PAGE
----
"Christmas, the Fourth, Thanksgiving. The company is a bully in that way. Sometimes, I work 7 days a week. Just laid off 44 repair guys and I was retained. I don't want to lose my job, too."

Still unpacking.

"Are those your grandchildren on the wall?" gazing at my sons and feeling a little tiffed that he thought I was of the age to have grandchildren when I feel like 40.

"No. I'm waiting."

He told me to change channels because he wanted to see if the remote was the problem. I put on my favorite channel, CNN, because I was into politics. Apparently, so was he.

"How come it's always been a difficult decision who to vote for," he said.

"Yeah. I don't like either of them. But Romney I sort of liked," I said, omitting the part where my son lives in Massachusetts. TMI, I thought.

"Now I see it," gazing at the small diagnostic screen he brought with him. "There's something wrong with your cable box. Is it in the closet or out there?" He was pointing to my balcony.

I gestured with my hand to the balcony closet. He pulled the vertical blinds away and unlocked the balcony door.

And then he said it, those words I've always wanted to hear: "What happened to your leg? Broken?" He didn't know. I was wearing the AFO and part of it was sticking out of my pants.

"I had a stroke."

"Oh," was all he said. Then he proceeded to the balcony where he remained for 20 minutes to repair the box.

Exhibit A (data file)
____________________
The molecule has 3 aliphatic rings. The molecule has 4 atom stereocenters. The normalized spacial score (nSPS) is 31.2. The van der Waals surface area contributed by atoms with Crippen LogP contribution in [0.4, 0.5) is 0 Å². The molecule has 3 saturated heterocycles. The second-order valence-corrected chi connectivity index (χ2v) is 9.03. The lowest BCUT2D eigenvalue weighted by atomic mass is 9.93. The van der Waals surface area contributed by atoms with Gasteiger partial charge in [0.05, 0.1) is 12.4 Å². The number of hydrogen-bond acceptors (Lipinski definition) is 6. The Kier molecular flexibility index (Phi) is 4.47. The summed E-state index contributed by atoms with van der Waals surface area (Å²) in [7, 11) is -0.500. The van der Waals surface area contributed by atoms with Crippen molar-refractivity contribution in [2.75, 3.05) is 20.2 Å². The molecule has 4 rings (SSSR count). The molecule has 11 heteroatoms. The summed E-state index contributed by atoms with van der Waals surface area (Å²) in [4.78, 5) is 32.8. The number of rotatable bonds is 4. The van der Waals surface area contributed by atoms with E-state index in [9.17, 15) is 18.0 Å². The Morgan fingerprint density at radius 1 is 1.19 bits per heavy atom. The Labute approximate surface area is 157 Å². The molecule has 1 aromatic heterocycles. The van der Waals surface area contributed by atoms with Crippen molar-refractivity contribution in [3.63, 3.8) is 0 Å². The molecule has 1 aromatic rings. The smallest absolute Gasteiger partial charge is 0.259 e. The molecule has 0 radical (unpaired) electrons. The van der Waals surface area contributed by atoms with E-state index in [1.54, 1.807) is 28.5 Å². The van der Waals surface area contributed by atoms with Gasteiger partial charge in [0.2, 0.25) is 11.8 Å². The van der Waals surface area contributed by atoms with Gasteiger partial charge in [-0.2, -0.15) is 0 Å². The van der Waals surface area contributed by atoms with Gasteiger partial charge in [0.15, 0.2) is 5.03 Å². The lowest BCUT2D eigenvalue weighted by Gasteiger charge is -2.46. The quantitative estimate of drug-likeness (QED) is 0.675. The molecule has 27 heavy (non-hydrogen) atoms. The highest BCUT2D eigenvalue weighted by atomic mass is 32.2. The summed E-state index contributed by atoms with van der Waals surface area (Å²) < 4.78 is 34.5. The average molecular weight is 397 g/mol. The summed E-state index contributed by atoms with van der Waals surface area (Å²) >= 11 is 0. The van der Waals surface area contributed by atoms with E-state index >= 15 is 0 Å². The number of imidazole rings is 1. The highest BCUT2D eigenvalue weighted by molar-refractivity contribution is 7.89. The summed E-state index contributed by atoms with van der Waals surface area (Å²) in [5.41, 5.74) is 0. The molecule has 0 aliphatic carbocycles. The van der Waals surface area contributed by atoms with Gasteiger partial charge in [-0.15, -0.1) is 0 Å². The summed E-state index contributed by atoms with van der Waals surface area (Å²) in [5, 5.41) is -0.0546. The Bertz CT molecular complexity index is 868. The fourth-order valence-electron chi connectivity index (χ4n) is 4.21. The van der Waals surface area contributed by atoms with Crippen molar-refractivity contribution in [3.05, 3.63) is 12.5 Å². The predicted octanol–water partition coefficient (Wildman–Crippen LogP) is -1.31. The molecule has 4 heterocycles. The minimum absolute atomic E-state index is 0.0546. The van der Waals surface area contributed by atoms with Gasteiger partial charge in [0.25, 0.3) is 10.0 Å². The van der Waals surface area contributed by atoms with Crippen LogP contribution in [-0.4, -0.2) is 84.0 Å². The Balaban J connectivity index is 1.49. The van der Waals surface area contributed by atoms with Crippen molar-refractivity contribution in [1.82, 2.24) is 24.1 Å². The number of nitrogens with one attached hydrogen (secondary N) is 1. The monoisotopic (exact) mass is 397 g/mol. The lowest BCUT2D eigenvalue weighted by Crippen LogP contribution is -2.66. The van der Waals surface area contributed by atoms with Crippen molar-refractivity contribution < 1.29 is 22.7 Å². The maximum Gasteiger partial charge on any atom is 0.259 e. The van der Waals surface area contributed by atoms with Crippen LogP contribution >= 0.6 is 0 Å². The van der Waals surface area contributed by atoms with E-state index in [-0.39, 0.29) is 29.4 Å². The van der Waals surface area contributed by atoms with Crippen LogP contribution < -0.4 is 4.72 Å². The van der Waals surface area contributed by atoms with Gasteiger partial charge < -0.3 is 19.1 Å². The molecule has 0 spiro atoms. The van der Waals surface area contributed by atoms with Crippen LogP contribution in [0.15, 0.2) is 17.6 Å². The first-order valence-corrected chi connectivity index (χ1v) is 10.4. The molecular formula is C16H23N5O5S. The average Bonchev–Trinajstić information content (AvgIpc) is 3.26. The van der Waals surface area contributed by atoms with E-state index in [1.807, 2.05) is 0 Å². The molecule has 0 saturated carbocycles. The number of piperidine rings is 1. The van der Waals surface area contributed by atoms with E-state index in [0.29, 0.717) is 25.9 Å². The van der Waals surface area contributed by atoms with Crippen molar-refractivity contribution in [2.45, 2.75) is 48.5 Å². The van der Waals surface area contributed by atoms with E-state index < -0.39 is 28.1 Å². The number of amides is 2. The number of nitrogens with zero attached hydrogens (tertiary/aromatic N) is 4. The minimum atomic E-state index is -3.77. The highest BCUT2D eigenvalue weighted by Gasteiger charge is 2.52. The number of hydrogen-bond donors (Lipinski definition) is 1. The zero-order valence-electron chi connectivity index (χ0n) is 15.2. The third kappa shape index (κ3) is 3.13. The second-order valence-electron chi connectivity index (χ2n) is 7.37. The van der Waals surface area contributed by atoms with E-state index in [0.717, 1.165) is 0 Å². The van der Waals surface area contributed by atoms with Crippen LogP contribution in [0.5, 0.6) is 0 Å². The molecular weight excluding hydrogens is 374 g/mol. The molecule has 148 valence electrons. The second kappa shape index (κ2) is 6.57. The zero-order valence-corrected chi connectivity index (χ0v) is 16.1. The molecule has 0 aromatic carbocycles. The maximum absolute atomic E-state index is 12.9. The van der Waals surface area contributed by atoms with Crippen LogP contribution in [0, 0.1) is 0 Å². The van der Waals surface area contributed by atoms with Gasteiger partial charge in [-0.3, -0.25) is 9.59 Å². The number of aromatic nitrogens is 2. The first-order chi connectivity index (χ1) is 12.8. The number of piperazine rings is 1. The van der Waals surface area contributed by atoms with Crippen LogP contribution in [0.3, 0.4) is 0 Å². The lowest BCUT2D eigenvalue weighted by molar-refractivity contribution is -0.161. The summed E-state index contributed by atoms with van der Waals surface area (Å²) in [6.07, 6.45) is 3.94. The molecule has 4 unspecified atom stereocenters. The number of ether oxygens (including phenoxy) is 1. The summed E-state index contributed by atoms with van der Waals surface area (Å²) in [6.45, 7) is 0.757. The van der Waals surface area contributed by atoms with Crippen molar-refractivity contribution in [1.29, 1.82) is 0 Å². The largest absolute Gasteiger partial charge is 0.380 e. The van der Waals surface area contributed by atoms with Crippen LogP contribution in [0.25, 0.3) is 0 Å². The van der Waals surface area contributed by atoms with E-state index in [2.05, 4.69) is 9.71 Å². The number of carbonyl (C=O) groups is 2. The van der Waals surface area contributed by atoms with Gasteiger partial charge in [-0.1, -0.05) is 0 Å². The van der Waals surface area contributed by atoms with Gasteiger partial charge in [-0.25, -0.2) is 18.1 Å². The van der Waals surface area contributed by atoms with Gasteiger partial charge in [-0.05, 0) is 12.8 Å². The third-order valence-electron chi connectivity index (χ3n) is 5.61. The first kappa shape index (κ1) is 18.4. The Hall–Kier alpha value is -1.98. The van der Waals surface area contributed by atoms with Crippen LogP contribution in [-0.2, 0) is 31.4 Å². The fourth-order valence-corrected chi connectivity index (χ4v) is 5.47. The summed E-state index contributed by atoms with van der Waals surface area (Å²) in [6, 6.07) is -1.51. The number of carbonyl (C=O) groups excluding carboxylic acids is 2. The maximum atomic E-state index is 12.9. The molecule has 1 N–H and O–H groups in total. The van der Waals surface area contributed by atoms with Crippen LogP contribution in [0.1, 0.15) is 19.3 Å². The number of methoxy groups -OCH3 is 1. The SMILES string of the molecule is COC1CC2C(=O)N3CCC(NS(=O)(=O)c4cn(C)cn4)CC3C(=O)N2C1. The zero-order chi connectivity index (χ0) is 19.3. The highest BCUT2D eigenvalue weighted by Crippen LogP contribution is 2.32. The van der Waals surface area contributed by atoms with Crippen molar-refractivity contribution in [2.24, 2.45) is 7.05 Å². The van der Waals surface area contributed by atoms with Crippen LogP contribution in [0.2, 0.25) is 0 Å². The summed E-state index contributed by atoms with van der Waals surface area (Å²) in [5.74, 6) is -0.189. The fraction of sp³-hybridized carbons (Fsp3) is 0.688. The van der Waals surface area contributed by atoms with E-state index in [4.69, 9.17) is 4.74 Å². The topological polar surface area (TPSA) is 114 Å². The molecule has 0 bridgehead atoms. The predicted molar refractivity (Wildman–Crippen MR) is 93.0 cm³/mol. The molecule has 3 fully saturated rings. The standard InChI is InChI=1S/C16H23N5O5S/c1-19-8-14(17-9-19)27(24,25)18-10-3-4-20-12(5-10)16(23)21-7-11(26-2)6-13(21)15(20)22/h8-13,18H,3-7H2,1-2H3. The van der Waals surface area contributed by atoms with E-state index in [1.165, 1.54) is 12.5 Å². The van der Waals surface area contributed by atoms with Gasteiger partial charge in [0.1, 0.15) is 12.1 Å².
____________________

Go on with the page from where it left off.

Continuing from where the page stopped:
His and my reaction gave me a fantastic feeling for several reasons. He didn't make a big deal when I said I had a stroke. He just said, "Oh," like that was another run-of-the-mill thing like acid reflux. And I said I had a stroke like, once again, that was another run-of-the-mill thing like acid reflux. The stroke wasn't a badge of honor either, but this was the first time I acknowledged it without feeling gloomy.

But most importantly, he and I were having a conversation, and he thought something happened to my leg, never imaging it was a stroke. I was overjoyed that I was communicating with him and he never once thought it was that. At last, I said the words correctly and naturally. I remember the speech therapist's words, which I engineered into an acronym--HOSE: hydrate, over-articulate, speak slowly, and speak on the exhale. Evidently, I was doing just that.

I was on a roll. When he came back in, he asked me to sign his electronic clipboard with my finger. And he asked me if he should lock the door on his way out and I nodded, said too many "thank you's," and he left.

So it's now 2:30 and I am finished this post, on this Labor Day 2016 when nobody should be working.